How Does TMS Work?
At your initial TMS appointment, we will determine the ideal stimulation intensity (often referred to as the “motor threshold”) and anatomical target for placement of the magnetic coil. This electromagnetic coil creates a magnetic field that is specifically targeted over the left dorsolateral prefrontal cortex (DLPFC) which is the area of the brain responsible for mood regulation. Through a treatment coil, the TMS Therapy system generates highly concentrated magnetic fields which turn on and off very rapidly. These magnetic fields are similar to those produced by a magnetic resonance imaging (MRI) machine. These magnetic fields do not directly affect the whole brain; they only reach about 2-3 centimeters into the brain directly beneath the treatment coil. As these magnetic fields move into the brain, they produce very small electrical currents. These electrical currents activate cells within the brain which are thought to release neurotransmitters like serotonin, norepinephrine, and dopamine. Since depression is thought to be the result of an imbalance of these chemicals in the brain, TMS can restore that balance and, thus, relieve depression. Though one session may be enough to change the brain’s level of excitability, symptom relief isn’t usually noticeable until at least the third week of treatment.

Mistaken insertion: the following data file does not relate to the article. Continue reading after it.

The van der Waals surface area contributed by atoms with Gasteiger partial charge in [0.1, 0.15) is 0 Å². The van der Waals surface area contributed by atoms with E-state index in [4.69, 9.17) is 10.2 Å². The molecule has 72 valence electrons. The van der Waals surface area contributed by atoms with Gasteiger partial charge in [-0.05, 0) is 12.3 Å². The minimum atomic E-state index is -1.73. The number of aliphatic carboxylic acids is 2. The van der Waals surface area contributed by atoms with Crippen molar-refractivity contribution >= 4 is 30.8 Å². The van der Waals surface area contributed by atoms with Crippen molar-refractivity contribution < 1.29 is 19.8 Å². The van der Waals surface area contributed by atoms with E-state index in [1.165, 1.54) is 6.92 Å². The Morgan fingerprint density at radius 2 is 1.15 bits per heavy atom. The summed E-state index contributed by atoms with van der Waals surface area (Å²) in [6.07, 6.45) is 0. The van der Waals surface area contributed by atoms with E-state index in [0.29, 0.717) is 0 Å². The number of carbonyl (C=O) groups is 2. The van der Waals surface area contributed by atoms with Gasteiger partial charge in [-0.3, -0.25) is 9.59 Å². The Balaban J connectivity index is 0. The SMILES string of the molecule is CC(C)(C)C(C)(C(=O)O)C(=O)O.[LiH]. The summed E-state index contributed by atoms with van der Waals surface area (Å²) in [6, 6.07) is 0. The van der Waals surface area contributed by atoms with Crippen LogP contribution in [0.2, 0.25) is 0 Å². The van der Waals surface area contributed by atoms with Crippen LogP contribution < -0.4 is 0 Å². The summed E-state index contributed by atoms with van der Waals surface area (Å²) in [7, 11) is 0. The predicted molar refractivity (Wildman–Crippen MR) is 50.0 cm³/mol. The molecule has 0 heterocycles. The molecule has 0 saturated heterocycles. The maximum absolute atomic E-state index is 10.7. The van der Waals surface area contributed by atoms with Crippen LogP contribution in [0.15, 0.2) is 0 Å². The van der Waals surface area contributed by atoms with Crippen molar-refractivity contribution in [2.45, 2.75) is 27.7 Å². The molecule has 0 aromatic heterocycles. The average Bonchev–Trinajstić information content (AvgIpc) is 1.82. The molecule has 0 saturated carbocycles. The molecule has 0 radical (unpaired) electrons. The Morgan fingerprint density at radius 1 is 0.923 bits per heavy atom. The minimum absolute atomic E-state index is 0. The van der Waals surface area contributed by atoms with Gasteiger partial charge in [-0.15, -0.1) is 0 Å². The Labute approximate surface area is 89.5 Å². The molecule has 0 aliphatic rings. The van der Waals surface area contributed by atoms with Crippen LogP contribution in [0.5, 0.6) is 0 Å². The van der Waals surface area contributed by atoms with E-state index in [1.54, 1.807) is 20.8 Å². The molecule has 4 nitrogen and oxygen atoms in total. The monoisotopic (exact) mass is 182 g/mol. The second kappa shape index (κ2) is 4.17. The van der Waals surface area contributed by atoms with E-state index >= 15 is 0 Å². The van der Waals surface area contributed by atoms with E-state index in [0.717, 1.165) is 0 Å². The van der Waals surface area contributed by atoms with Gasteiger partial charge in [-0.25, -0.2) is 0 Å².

Frequently Asked Questions:
For more information, please call UNC Psychiatry TMS Clinic at (984) 974-3983.